Egypt never had a true civilian government. From the first President Muhammad Naguib, to Gemal Nasser, to Anwar Sadat, to Hosni Mubarak, all were career military officers. The present Vice President Omar Suleiman is a former army general and head of the military intelligence services. Defense Minister Mohamed Hussein Tantawi has strong military background. The decision making power in Egypt rests with its armed forces. The military calls the shots over the civilians on all the important concerns, especially foreign affairs, and defense matters.
The U.S., with its $2 billion annual aid for the last three decades, has a direct leverage and special link with the Egyptian military establishment; the bond between the two militaries is mutual. It is unlikely that the Egyptian military will allow a civilian government that in any significant way directly impacts the American and Israeli interests in the region. If it does so, then it is essentially agreeing to the erosion of its authority and ultimate collapse of oligarchy. Would the Egyptian military agree to give up its elite status, it is doubtful.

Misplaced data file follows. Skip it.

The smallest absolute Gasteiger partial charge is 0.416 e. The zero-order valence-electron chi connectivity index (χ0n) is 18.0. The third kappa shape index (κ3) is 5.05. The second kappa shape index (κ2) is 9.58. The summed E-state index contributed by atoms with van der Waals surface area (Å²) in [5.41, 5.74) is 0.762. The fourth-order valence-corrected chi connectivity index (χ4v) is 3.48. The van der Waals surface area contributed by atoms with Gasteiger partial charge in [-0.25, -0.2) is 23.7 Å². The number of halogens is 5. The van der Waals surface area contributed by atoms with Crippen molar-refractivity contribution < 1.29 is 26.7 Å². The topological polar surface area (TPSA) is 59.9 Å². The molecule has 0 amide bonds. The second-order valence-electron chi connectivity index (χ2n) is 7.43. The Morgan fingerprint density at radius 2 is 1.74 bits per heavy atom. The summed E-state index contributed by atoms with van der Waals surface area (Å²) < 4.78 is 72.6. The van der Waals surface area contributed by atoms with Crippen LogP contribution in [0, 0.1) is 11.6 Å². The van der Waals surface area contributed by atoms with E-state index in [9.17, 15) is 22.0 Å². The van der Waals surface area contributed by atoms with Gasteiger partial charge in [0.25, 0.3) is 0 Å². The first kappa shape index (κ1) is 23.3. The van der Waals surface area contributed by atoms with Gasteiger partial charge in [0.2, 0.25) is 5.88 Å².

The Egyptian revolution will not achieve its ends, it will not be a complete and successful revolution until the military power to dictate and rule over civilian government is defanged. "Don't let anyone steal this revolution from you -- those hypocrites who will put on a new face that suits them," Imam Yusuf al-Qaradawi warned the protestors at the Tahrir Square, "The revolution isn't over. It has just started to build Egypt - guard your revolution."
With the power in the hands of The Supreme Council of the Armed Forces to define and shape the new Egypt, the young Egyptian revolutionaries have their work cut out. The Egyptian revolution is not over yet, it just begun.
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